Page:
Puerto Rico Judge Halts Payment to Sales-Tax Bondholders

  • Ruling sets up bigger fight over who owns $400 million
  • Decision is first substantive ruling in island’s bankruptcy

How Did Puerto Rico Go Bankrupt?

The judge overseeing Puerto Rico’s bankruptcy blocked an interest payment due Thursday to bondholders who have been fighting each other and the commonwealth for control of $400 million.

The $16 million payment on the bonds, known as Cofinas, and subsequent payments will be halted until several disputes over who owns the money -- and who should get it -- can be resolved, U.S. District Judge Laura Taylor Swain said Tuesday at a hearing in Manhattan federal court. It will be the first missed payment on the Cofinas, which had been paid on time even while other Puerto Rico debt went into default.

How Puerto Rico spent its way to a $74 billion debt.

Source: Bloomberg

Swain put off two more complicated battles at the heart of Puerto Rico’s bankruptcy case, which was filed this month to restructure $74 billion the commonwealth says it can’t afford to pay. 

The first is whether the sales tax agency that issued the debt, known as Cofina, is in default on the $17 billion of debt for which it’s responsible. The second is whether general obligation bondholders have a right to be paid with sales-tax receipts backing the Cofinas.

Swain said her goal was “keeping the money safe and intact” while the broader disputes are resolved. She made her decision at the request of the bondholder trustee, Bank of New York Mellon Corp., which has been caught in the middle of a battle among competing groups of bondholders.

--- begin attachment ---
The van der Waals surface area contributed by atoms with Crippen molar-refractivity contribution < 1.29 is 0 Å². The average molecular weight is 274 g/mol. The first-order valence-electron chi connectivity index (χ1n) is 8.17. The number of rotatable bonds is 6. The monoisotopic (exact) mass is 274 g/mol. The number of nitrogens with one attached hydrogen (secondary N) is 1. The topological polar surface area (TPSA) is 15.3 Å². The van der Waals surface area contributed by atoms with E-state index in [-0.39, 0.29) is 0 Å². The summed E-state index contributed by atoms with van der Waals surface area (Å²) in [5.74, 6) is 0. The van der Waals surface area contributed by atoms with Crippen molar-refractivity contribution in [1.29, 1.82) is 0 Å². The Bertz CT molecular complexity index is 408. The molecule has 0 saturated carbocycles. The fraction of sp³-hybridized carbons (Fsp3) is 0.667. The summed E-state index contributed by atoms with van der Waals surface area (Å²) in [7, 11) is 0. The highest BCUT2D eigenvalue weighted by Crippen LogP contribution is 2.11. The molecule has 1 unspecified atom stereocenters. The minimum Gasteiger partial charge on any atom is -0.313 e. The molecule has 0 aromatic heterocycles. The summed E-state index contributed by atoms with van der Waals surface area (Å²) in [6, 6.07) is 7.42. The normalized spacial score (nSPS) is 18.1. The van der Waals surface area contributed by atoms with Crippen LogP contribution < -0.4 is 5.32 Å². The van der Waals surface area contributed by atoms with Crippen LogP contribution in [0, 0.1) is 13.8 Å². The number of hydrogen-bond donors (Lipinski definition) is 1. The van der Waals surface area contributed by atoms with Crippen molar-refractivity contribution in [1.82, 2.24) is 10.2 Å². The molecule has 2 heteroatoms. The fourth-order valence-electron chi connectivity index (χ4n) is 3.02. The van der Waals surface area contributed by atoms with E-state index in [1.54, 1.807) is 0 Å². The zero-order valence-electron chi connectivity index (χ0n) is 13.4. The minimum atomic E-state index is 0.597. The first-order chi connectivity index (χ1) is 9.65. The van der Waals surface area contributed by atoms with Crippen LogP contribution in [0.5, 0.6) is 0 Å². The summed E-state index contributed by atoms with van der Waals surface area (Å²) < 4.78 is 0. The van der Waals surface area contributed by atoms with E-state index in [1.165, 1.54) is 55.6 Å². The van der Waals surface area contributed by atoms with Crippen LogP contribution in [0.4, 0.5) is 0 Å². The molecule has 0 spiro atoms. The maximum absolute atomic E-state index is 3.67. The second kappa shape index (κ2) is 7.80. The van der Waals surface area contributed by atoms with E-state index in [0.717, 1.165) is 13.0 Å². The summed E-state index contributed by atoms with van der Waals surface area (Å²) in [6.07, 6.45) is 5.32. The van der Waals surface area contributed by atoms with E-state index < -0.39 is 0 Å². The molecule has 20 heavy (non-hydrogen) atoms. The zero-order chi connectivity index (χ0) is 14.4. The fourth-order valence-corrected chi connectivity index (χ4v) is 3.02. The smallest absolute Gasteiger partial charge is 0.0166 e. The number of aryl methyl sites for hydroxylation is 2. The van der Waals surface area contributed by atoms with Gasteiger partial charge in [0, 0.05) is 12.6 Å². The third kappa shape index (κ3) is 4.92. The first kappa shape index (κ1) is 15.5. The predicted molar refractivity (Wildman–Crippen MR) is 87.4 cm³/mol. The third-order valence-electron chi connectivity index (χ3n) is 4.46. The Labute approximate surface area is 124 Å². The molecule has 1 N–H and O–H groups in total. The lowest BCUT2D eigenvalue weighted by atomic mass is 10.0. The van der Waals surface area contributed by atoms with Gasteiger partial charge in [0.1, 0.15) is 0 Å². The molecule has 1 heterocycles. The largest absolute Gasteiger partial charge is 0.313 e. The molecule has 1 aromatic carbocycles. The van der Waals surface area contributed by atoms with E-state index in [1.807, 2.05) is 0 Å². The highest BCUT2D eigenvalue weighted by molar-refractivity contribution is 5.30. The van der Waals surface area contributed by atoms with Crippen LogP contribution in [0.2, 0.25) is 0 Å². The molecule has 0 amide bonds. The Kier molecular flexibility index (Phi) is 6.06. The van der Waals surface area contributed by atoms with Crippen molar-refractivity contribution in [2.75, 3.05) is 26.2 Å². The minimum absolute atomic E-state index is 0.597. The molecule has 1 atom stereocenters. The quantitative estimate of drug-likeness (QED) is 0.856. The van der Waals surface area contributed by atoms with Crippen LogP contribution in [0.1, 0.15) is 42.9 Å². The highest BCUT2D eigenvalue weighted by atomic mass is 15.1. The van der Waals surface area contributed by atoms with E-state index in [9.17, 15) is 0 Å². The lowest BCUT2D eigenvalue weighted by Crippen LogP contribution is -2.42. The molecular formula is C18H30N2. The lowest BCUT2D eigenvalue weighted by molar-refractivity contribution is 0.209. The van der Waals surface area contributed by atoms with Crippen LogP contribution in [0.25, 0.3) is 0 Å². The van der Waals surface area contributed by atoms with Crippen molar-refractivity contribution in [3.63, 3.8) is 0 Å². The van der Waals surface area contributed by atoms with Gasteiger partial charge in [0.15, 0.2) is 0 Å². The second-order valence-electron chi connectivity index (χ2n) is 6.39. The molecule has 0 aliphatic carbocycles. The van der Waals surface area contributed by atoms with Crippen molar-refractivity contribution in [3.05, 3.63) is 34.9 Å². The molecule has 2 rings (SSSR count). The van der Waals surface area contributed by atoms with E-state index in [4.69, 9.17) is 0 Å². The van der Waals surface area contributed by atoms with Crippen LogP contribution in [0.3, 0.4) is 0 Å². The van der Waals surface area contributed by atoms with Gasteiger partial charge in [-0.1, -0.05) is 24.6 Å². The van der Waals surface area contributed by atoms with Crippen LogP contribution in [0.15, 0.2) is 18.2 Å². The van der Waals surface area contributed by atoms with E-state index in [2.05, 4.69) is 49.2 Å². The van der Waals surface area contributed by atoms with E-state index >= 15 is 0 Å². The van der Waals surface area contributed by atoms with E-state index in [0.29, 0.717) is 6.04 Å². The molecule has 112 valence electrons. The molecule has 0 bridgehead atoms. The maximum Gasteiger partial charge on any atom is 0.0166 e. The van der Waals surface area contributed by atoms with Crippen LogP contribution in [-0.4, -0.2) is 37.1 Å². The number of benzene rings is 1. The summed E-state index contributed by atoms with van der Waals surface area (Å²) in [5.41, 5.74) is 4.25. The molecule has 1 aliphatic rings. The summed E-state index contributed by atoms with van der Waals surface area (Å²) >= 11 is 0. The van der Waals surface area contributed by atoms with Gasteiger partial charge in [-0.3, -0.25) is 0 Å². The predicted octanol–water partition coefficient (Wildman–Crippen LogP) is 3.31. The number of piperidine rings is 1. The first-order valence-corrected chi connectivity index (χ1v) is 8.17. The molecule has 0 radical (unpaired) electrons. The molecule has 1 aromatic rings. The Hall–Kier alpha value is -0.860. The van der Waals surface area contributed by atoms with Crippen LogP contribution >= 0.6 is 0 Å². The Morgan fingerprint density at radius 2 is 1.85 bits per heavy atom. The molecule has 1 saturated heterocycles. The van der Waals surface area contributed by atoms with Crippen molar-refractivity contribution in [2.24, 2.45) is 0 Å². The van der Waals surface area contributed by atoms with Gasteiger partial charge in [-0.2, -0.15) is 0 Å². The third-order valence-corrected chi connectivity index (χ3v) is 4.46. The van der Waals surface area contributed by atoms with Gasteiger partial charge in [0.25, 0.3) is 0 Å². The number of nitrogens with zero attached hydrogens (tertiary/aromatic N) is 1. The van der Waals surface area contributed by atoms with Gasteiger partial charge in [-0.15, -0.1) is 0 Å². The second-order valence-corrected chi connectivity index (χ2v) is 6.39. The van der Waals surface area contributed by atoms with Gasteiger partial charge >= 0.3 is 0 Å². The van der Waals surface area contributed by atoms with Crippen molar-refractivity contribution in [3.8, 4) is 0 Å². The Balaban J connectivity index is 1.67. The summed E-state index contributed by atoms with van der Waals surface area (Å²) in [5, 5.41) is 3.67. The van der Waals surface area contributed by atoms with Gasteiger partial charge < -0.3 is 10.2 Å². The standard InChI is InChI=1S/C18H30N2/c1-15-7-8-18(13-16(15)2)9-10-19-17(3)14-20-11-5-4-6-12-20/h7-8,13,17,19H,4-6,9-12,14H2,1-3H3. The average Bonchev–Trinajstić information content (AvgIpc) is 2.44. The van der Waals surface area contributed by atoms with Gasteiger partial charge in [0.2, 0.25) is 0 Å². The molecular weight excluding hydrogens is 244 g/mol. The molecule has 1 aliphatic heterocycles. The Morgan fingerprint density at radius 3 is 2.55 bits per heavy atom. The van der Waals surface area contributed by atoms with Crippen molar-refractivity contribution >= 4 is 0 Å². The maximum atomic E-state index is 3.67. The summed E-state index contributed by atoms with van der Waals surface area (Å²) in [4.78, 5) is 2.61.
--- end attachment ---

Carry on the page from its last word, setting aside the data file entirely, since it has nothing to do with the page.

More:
Senior and junior Cofina holders have been fighting over how the interest should be divided. A senior group argued that it should be paid in full before the juniors get anything, which would have meant holding back the juniors’ $5 million share of the $16 million interest payment. 

No Payment

But both are united in their assertion that the sales-tax money is collected on their behalf and, until they are paid, none of it can be touched by the commonwealth. 

Swain rejected the demand from senior Cofina holders that they be paid immediately.

Lawyers for Cofina urged Swain to rule in a way that could not be used by bondholders to strengthen their argument that the agency has defaulted. But lawyers for some Cofina holders and Bank of New York asked Swain to address the default question before Aug. 1 -- when, according to data compiled by Bloomberg, $278 million comes due.

A finding of default could accelerate the debt, making it all come due at once. It may also change how payments are made, preventing any money from going to the junior bondholders until the seniors are fully paid.

Swain’s ruling doesn’t change the flow of sales-tax revenue to Bank of New York. Historically, those receipts go to the bond trustee from July, the start of the fiscal year, until January, when the general fund begins receiving the money. Whether that flow should be interrupted may be among the disputes Swain will be asked to consider in coming weeks.

Some Cofina bonds fell after Swain’s ruling. Junior sales-tax debt maturing in 2037 traded at an average of 23.21 cents on the dollar at 2:47 p.m. New York time, down from 24.3 cents Friday, according to data compiled by Bloomberg.

The case is In re Commonwealth of Puerto Rico, 17-03283, U.S. District Court, District of Puerto Rico (San Juan).

— With assistance by Bob Van Voris

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